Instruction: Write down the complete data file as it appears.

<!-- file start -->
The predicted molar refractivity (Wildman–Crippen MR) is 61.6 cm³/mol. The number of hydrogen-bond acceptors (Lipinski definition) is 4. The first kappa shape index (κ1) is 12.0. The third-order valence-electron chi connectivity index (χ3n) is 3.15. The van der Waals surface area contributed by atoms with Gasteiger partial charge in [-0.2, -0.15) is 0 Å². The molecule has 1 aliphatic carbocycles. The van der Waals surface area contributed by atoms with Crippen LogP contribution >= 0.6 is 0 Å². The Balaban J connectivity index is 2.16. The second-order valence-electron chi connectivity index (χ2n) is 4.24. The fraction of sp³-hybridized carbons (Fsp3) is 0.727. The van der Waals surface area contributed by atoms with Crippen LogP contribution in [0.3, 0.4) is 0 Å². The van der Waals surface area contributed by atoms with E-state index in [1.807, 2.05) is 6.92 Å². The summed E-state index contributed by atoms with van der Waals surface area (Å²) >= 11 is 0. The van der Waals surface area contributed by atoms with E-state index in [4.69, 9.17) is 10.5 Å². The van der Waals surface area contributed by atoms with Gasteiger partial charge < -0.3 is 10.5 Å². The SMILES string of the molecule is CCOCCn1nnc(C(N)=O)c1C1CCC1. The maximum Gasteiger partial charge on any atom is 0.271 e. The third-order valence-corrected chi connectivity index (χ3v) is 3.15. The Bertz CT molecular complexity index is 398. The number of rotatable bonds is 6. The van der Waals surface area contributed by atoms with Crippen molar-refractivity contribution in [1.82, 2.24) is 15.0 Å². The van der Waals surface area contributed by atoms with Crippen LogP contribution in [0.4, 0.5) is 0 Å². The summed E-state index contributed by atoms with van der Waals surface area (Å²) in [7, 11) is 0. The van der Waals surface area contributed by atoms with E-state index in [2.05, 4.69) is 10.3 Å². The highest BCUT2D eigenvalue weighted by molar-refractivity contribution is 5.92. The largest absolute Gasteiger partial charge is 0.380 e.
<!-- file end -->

The predicted molar refractivity (Wildman–Crippen MR) is 61.6 cm³/mol. The number of hydrogen-bond acceptors (Lipinski definition) is 4. The first kappa shape index (κ1) is 12.0. The third-order valence-electron chi connectivity index (χ3n) is 3.15. The van der Waals surface area contributed by atoms with Gasteiger partial charge in [-0.2, -0.15) is 0 Å². The molecule has 1 aliphatic carbocycles. The van der Waals surface area contributed by atoms with Crippen LogP contribution >= 0.6 is 0 Å². The Balaban J connectivity index is 2.16. The second-order valence-electron chi connectivity index (χ2n) is 4.24. The fraction of sp³-hybridized carbons (Fsp3) is 0.727. The van der Waals surface area contributed by atoms with Crippen LogP contribution in [0.3, 0.4) is 0 Å². The van der Waals surface area contributed by atoms with E-state index in [1.807, 2.05) is 6.92 Å². The summed E-state index contributed by atoms with van der Waals surface area (Å²) >= 11 is 0. The van der Waals surface area contributed by atoms with E-state index in [4.69, 9.17) is 10.5 Å². The van der Waals surface area contributed by atoms with Gasteiger partial charge < -0.3 is 10.5 Å². The SMILES string of the molecule is CCOCCn1nnc(C(N)=O)c1C1CCC1. The maximum Gasteiger partial charge on any atom is 0.271 e. The third-order valence-corrected chi connectivity index (χ3v) is 3.15. The Bertz CT molecular complexity index is 398. The number of rotatable bonds is 6. The van der Waals surface area contributed by atoms with Crippen molar-refractivity contribution in [1.82, 2.24) is 15.0 Å². The van der Waals surface area contributed by atoms with Crippen LogP contribution in [0.4, 0.5) is 0 Å². The summed E-state index contributed by atoms with van der Waals surface area (Å²) in [7, 11) is 0. The van der Waals surface area contributed by atoms with E-state index in [2.05, 4.69) is 10.3 Å². The highest BCUT2D eigenvalue weighted by molar-refractivity contribution is 5.92. The largest absolute Gasteiger partial charge is 0.380 e.